Marburg virus outbreak in Equatorial Guinea: What to know about the disease
The deadly Marburg virus has surfaced this week for the first time in Equatorial Guinea and Cameroon. The World Health Organization confirmed at least one death in Equatorial Guinea in West Africa and neighboring Cameroon said two suspected cases were detected, according to Reuters. A handful of Marburg cases were identified in Ghana late last year. Although it remains “a very rare disease in people,” according to the Centers for Disease Control and Prevention, “when it occurs, it has the potential to spread” and can be fatal. Washington Post

IOM Chief Raises Concern over Rise in Horn of Africa Migration
The numbers of women and children migrating from the Horn of Africa to Gulf countries through Yemen has significantly increased and is a cause of concern, according to the head of the International Organization for Migration. The treacherous journey from Ethiopia, Somalia and Djibouti through Yemen, called the Eastern Migration Route, has seen a 64% increase in the past year of people seeking better livelihoods, with larger numbers of women with children and children travelling alone, IOM Director General Antonio Vitorino told The Associated Press. Climate change is a driver of the increased migration, he said…Also rising is the migration of people from West Africa through Libya to Europe and the plight of those migrants, particularly those detained in Libya, is a global concern, he said. Middle East Online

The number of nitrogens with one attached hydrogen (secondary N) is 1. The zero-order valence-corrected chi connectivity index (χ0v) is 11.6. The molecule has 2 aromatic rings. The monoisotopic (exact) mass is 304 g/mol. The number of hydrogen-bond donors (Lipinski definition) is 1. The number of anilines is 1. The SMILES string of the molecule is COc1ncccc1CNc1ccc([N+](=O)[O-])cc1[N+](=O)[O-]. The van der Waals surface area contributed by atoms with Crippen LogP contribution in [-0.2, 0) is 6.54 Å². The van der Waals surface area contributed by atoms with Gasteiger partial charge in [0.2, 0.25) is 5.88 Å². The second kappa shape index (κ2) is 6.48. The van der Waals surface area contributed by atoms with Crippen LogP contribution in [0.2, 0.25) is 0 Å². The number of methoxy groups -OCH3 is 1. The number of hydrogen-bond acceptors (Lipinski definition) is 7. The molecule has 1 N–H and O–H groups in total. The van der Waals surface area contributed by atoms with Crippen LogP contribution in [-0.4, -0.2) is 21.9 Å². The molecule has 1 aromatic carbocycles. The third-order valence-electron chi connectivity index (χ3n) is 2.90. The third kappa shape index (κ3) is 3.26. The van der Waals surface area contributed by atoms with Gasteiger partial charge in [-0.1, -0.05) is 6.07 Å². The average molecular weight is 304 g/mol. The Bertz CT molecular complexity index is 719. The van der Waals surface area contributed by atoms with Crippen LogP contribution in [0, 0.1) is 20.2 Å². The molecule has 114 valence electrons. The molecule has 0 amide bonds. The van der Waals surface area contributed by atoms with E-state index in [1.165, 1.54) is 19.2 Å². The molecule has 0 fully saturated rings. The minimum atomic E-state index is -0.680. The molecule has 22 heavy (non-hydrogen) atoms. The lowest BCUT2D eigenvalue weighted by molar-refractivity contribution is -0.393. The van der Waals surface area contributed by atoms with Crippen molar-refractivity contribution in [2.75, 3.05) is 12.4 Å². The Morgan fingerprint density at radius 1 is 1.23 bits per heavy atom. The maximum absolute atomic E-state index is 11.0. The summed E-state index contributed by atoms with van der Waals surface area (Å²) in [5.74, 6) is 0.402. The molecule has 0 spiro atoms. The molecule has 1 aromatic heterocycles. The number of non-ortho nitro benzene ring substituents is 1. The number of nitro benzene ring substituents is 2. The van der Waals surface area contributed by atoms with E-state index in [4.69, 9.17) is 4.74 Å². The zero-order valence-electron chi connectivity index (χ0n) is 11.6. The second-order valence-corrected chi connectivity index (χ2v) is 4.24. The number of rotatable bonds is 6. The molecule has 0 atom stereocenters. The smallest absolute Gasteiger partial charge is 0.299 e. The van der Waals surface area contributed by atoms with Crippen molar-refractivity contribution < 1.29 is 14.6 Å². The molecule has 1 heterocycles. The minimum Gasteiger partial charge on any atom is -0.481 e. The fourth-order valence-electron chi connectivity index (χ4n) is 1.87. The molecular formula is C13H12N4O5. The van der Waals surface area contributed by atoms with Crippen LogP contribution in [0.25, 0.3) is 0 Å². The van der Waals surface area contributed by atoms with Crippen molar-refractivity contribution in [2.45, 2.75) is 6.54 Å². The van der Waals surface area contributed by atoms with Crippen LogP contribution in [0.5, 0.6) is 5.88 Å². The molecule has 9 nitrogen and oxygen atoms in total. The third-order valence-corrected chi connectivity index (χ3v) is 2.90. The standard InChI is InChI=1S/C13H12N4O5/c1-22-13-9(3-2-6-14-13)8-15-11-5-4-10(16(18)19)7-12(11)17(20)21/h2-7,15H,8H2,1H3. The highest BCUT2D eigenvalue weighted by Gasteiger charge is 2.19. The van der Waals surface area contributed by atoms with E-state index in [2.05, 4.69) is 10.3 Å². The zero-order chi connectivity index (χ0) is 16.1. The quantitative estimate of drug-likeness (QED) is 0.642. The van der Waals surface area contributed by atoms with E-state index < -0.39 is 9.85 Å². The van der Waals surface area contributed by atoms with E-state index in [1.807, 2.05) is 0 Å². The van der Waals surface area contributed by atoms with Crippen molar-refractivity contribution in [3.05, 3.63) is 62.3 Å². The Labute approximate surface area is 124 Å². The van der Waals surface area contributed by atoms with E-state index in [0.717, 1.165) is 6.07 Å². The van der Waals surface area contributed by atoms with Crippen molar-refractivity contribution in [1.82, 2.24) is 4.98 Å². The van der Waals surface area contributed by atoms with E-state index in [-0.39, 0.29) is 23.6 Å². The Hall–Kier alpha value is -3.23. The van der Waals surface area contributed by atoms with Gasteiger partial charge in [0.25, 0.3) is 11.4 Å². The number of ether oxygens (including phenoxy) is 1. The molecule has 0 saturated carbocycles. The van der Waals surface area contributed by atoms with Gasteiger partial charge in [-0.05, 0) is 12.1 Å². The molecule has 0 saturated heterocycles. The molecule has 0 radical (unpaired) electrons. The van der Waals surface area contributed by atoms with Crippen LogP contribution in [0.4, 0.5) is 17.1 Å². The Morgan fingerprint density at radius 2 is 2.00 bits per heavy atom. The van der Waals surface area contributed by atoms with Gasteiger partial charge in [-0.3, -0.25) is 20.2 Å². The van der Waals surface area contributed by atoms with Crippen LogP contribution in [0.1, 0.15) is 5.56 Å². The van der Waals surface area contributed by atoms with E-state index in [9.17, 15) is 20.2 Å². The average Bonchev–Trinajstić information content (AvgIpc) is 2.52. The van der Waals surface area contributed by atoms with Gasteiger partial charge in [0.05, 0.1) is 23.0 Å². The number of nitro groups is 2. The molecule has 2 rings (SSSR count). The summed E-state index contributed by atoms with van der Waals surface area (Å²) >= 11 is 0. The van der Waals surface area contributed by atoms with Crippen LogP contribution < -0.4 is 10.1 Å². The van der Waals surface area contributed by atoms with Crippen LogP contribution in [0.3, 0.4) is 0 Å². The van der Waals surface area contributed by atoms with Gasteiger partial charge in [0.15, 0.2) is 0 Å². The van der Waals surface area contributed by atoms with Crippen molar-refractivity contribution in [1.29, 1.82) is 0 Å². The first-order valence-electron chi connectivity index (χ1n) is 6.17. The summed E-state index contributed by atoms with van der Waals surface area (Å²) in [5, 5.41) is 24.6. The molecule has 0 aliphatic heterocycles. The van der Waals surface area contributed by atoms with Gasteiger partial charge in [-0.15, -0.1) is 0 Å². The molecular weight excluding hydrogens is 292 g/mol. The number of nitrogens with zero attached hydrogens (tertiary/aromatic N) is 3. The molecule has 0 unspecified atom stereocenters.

Somali Journalist Freed in Surprise Move Hours After Conviction
A Somali journalist said he had been freed from jail Monday just hours after a court handed down a two-month sentence on security charges, a case widely criticised by rights campaigners and media advocacy groups. Abdalle Ahmed Mumin was arrested in October last year after the government announced a crackdown on media outlets that publish what it deems propaganda for the Islamist militant group Al-Shabaab. The court sentenced Mumin to two months in prison but in a surprise move he was released shortly after the ruling, having already spent around five months in jail. “When I was taken to Mogadishu central prison, officers refused to jail me granting my immediate freedom,” he said on Twitter…Ahead of the sentencing, rights groups including Amnesty International, Human Rights Watch and the International Press Institute had called for the charges to be dropped, saying Mumin faced ongoing threats and persecution by Somali authorities for advocating the right to freedom of expression. “Continuing his prosecution not only casts a chilling effect on media freedom and journalism, but it also significantly contributes to the closing civic space in the country,” they said in a joint letter to Somalia’s attorney general in December. AFP

Ethiopia Warns UN-Backed Probe Could ‘Undermine’ Peace Process
Ethiopia warned on Wednesday that efforts by UN-backed investigators to probe abuses committed during the war in the country’s north could “undermine” the progress of a peace agreement signed last year…In its first report published in September last year, the UN-backed International Commission of Human Rights Experts on Ethiopia said it had found evidence of violations by all sides that could amount to war crimes and crimes against humanity. Ethiopia’s government rejected the report and has embarked on a diplomatic offensive to win international support for its bid to stop the commission from continuing its work…The three-member commission, which was created by the UN Human Rights Council, has urged the Ethiopian government, its ally Eritrea and the TPLF to investigate and bring all perpetrators of abuses to justice. AFP